At around 2 p.m. on a magnificently sunny, room-temperature Tuesday, Grant Street was still shaking off the sleepy dust. On the first day of California’s full reopening, Chinatown’s main drag was a far cry from the touristic throngs that used to clog its sidewalks.
Many storefronts remained shuttered, and those that were open saw only a trickle of customers. Chinatown merchants, and curious onlookers like myself, found that the elimination of virtually all COVID restrictions did not produce an instant return to normal.
“Today is pretty lousy, frankly,” Albert Chang, owner of Chinatown Kite Shop told me. “I doubt we’ll have significant tourists right away. My hope is on the 4th of July, that week.”
Chang also shared his unique method of market research. “I’ll be watching Disneyland attendance, just to get an indication of the tourists.”
One block down, Cindy Sie, a cashier at a near-empty Bargain Bazaar, held the same hope as Chang. “There’s no one here, only the two of us,” she said. “Maybe this weekend or July 4 will be better.”
Both Bargain Bazaar and Chinatown Kite Shop only recently reopened on weekdays. And so far, weekday tourists are scarce.
I walked across the street to Magical Ice Cream, where owner Sam Chen was rolling elaborate combinations of fruit and ice cream into desserts resembling flower arrangements. Chen said most of his customers were day trippers from not too far away.
“We’re getting a lot more people from around the area: LA, Sacramento, Tracy,” he said. Still, times have been tough, especially with the disappearance of nightlife. “After 6 or 7, there’s not a lot of people walking around.”
On Waverly Place, a block up from Grant, I spied a few tourists milling among the locals. One of them was Jaime DeFeo, who was visiting from Texas with her family. “I’m excited this much is open,” she said, adding that she feared indoor restaurants might be closed.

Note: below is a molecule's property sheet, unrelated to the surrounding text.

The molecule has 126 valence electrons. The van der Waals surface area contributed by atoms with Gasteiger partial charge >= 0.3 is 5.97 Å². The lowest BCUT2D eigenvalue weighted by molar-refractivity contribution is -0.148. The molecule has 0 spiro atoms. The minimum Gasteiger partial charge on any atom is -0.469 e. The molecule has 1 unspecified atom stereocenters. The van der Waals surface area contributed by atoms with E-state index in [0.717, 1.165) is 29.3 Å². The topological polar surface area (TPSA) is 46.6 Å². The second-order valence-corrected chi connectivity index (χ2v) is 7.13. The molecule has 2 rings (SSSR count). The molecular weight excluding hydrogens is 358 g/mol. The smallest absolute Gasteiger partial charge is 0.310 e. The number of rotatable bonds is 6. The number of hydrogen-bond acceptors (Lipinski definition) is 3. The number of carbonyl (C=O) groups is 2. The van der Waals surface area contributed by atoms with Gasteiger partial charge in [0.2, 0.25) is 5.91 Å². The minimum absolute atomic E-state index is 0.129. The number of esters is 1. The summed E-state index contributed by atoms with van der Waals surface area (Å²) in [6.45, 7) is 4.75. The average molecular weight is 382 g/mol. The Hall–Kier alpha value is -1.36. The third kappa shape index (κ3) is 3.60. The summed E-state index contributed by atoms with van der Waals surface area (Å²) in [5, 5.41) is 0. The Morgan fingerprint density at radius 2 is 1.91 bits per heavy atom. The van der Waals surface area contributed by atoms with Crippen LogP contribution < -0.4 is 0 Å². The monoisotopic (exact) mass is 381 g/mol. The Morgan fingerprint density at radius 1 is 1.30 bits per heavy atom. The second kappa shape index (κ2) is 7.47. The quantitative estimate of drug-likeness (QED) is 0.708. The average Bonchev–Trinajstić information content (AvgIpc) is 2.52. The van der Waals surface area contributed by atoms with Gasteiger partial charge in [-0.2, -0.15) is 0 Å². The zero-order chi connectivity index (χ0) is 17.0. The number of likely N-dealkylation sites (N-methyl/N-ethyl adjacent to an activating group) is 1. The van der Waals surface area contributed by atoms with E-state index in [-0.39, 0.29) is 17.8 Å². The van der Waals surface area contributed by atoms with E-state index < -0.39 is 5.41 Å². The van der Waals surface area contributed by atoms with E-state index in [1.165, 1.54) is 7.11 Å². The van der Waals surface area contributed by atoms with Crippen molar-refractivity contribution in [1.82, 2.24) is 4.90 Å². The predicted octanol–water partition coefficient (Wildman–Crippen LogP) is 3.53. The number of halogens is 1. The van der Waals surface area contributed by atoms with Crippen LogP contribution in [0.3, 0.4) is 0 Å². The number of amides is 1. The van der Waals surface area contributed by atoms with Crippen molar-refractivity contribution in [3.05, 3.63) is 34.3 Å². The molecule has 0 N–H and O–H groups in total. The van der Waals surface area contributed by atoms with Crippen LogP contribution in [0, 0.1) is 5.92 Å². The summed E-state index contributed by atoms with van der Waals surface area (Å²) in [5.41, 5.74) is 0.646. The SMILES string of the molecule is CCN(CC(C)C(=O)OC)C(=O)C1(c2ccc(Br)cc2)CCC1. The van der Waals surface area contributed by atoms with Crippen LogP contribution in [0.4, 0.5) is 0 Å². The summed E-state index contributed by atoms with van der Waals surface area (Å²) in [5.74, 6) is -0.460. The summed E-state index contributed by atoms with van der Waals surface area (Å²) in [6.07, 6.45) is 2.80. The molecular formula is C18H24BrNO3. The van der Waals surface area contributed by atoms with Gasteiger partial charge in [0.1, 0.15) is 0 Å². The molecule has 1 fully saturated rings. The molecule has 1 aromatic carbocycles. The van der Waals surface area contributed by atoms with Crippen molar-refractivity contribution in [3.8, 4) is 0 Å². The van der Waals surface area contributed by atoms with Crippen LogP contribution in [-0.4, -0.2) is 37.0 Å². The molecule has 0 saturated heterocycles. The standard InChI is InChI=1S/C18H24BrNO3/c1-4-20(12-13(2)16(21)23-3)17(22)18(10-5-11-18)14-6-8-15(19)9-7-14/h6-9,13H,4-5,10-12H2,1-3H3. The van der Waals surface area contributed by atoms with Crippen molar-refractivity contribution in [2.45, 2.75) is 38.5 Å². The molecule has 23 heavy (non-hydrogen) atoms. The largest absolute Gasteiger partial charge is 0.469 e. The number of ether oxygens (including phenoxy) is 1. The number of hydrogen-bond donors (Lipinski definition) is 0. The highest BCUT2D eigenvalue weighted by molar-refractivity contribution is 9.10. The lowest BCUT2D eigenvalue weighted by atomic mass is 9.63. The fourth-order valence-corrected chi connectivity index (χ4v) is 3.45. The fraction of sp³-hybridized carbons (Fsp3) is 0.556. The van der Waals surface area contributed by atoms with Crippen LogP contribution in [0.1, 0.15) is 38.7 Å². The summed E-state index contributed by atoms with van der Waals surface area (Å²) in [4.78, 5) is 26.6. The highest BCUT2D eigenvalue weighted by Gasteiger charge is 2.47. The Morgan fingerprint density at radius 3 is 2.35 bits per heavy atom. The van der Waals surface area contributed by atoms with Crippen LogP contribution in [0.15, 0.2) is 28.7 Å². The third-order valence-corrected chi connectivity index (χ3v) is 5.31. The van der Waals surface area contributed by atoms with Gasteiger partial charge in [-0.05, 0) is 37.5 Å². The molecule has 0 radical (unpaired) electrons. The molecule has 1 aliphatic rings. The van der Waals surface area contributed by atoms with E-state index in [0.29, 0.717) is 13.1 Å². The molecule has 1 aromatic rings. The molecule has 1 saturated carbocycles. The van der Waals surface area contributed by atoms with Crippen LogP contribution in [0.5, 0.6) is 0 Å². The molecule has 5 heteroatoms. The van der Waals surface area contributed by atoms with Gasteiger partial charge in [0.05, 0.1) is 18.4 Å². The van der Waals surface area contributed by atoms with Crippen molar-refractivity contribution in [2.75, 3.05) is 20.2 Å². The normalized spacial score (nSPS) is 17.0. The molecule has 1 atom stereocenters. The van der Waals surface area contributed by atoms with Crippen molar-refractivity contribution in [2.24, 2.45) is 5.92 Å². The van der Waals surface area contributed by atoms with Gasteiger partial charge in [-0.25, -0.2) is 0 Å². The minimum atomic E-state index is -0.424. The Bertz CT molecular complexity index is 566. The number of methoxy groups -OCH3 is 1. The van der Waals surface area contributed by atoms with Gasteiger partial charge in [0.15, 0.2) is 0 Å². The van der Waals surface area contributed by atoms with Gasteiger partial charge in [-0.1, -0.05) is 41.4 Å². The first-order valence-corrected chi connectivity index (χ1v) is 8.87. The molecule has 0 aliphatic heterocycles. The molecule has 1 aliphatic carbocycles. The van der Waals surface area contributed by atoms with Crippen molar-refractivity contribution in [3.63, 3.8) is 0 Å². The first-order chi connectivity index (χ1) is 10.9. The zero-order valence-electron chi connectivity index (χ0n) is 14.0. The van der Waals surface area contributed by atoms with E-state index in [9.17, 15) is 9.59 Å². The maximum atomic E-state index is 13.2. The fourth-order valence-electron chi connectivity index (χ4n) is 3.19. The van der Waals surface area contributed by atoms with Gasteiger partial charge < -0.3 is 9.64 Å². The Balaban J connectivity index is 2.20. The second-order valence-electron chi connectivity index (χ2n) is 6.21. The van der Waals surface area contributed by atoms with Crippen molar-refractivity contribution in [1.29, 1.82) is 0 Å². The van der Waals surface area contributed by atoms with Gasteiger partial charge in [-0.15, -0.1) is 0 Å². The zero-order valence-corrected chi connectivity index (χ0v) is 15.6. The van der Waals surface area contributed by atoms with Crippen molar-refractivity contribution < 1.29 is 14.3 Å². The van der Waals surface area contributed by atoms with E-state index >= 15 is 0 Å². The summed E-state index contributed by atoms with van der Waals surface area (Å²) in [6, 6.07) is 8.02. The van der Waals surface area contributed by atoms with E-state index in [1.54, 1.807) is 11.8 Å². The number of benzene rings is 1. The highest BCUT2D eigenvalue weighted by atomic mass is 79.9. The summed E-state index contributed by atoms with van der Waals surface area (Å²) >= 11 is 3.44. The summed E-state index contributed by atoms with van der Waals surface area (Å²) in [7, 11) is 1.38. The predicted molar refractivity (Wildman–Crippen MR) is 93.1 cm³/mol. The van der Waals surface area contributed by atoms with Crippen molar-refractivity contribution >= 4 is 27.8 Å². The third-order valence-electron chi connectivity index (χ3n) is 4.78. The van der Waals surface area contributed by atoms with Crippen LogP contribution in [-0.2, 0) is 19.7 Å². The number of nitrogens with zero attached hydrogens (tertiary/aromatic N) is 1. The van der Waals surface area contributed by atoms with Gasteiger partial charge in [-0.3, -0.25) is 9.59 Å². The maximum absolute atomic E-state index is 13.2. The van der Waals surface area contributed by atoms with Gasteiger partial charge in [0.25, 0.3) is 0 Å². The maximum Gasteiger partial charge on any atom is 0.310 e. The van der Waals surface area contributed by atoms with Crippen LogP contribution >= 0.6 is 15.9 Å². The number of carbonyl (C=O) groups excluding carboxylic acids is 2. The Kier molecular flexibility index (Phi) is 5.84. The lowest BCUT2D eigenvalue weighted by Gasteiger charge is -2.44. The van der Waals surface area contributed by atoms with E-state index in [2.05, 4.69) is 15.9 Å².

Despite the big reopening today, DeFeo noted that people generally seemed cautious. “There’s definitely a lot more people wearing masks here than in Texas.”
Less than a mile north, at Pier 39, I beheld a remarkably different scene. Restaurant servers and shopkeepers were, for the most part, too busy helping customers to speak with me.
Pier 39 employee Gilda Tablizo stood at the entrance greeting visitors, informing them that they didn’t need to wear a mask, but that they should have one handy in case it’s required at a particular business. She said management is still compiling a list of all of the establishments’ mask policies.
When I asked her about the impact of the relaxed rules, Tablizo replied, “People are more relaxed. Everyone seems to be happy without me yelling at them to wear a mask.”
Tablizo estimated that there might be more people today than on a typical weekday, but the crowd was nothing compared to recent weekends. Pier 39 has been welcoming as many 20,000 visitors a day some weekends — more than it would typically see pre-pandemic. Her personal theory as to why: “People just needed to get out and enjoy life.”
I strolled down the wharf to Musée Mécanique, San Francisco’s legendary collection of vintage arcade games, which was open to the public for the first time since the beginning of the pandemic. The old warehouse was just as chaotic and creepy as in the olden days of 2019, with Laughing Sal scaring a new generation of kids.
Some of the oldest folks in the arcade were Rick Sohl and Denise Tongé, two Bay Area natives who remember playing at Musée Mécanique’s old location at the Cliff House as children. The couple told me they hadn’t been out much over the past year, and it showed by their enthusiasm.
When I asked them about the best part of reopening, Tongé replied, “Being able to see people smile.” Although banana splits at Ghirardelli Square were up there as well, she added.
While Sohl shared Tongé’s joy at being out and about again, he said the whole thing felt a bit strange. “I’m getting reacclimated. Normalcy was about 100 years ago as far as I’m concerned.”